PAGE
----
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Backpacker Magazine – September 2011

Madman Walking?

Warren Doyle has hiked the Appalachian Trail 16 times, and he has a no-fee plan guaranteed to help others complete the 2,180-mile trek. The hardest part? Hiking with Warren Doyle.

by: Bill Gifford

Warren Doyle has logged more than 30,000 miles on the AT. (Julia Vandenoever)
Warren Doyle has logged more than 30,000 miles on the AT. (Julia Vandenoever)
Big days, small packs. (Julia Vandenover)
Big days, small packs. (Julia Vandenover)
Dave. (Julia Vandenover)
Dave. (Julia Vandenover)
Convenient (not scenic) campsites. (Julia Vandenover)
Convenient (not scenic) campsites. (Julia Vandenover)
Van-supported camping. (Julia Vandenover)
Van-supported camping. (Julia Vandenover)
A circle ceremony on Mt. Cube. (Julia Vandenover)
A circle ceremony on Mt. Cube. (Julia Vandenover)
Duane's boots. (Julia Vandenover)
Duane's boots. (Julia Vandenover)
Doyle's water-treatment system. (Julia Vandenover)
Doyle's water-treatment system. (Julia Vandenover)

Despite the mandatory preparation trips, it's not clear that this group is even going to make it to North Carolina, much less Maine. Take Hazel: Tall and blonde and pretty, but a good bit overweight, she seems hopelessly out of shape.

But after four days and 51 miles, many of them in pouring rain, it becomes clear that her soft exterior masks an inner toughness. At 49, she's a former competitive jet-ski racer who once rafted the Grand Canyon with a broken ankle wrapped in duct tape. But then she got divorced four years ago, and she's been in a rut ever since. She became less active, gained weight, and lost her zest for life. "I used to run marathons and stay in shape," she says wistfully. "This is kind of like an extreme makeover for me. I even took a 'before' picture." She credits Doyle's preparation regime for getting her here at all. "You really learn to strip it all down," she says. "Not only your pack, but your mind."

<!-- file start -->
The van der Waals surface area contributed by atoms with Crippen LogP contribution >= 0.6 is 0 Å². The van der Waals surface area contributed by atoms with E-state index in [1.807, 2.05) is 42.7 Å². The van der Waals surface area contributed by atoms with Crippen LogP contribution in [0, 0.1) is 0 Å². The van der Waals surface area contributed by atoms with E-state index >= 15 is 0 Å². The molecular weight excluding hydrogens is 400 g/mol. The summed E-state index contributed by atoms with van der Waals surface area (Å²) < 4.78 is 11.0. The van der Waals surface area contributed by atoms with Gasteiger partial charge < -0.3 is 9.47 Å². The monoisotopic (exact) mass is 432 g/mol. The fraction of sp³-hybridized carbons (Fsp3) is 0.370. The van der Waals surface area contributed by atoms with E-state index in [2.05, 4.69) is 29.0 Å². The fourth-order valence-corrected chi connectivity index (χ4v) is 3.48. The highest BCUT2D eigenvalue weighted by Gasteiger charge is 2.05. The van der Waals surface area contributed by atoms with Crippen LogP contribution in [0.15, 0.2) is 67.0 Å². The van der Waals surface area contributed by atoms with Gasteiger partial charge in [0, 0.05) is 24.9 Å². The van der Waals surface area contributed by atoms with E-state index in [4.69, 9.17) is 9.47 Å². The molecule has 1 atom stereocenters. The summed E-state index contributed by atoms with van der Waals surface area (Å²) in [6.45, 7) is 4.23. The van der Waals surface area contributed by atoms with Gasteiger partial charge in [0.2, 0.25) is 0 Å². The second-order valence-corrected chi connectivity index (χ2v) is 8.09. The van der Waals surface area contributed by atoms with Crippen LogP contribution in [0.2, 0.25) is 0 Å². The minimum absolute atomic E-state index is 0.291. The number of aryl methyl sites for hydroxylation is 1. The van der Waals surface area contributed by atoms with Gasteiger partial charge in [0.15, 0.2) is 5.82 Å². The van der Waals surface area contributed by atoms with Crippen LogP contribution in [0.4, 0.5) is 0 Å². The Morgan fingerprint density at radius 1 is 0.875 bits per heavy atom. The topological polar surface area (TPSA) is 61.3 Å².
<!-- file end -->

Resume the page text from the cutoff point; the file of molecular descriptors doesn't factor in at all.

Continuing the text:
Doyle's hiking philosophy is unique, to say the least. Lesson one: It's better to "hike smart" than to hike fast. As summarized in his AT "book"--which consists of a single online page--hiking smart boils down to common sense merged with an aggressive thriftiness: The less gear you carry, the lighter your pack will be, thus making your hike easier and reducing your chance of a trip-ending injury. Comfort is unnecessary: You can do without extra underwear, hot meals, a tent. Doyle himself is content to sleep in a rolled-up poncho, even in driving rain. He hikes in Walmart sneakers, and uses an old ski pole that he bought for $1 at a yard sale. He disdains water treatment or filtering of any kind, drinking directly from springs, streams, and puddles--and even brags about getting giardia. ("It helps with my constipation.")

He regards my CamelBak bladder and water-filter system with special scorn. "Your pack weight will be directly proportional to the sum of your fears," he likes to say. The most important element, though, is attitude: "Expect the worst. If after one week on the trail you can say that it is easier than you expected, then you will probably finish your journey."




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Reader Rating: -

READERS COMMENTS

ATHikerGal
Apr 18, 2012

My only life's regret is that I did not through hike the AT. Now, at 70+, I am highly unlikely to do it but dream that just maybe, I could make it with Doyle's slackpacking and browbeating.

John
Mar 26, 2012

Giardia is something with which you will only brazenly flirt once. Years of drinking from the Smokies, decades and boom. It is chronic and debilitating.

Gary
Oct 06, 2011

Giardia ?

You absolutely Do Not want to contract it ! Had it 35 yrs. ago, before it was "popular", i.e. not easily diagnosed. Want to loose weight & energy fast ? At 170 Lb. & 6'3", lost 30+ Lbs. in less than two weeks. {Took that long to "know", only a "stool culture" would det. if actually Giardia} The attitude of the person in "Madman Walking" towards Giardia is quite foolhardy given own experience with G. and that of others personally know, who've had it, including a young couple with 3 small children. Entire family went thru Giardia treatment.

Kevin
Oct 06, 2011

Nice article.

I through hiked the PCT when I was 18 (I'm now 55) and have done all of the Virginia part of the AT, but there is not enough free time in my schedule to do the whole AT. It'd be nice if I could afford the time to do it.

John Lackner
Sep 30, 2011

I enjoyed reading this article about Warren doyle and the Appalachian Trail. Maybe he can come out here to the west coast and do something similar on the Pacific Crest Trail.

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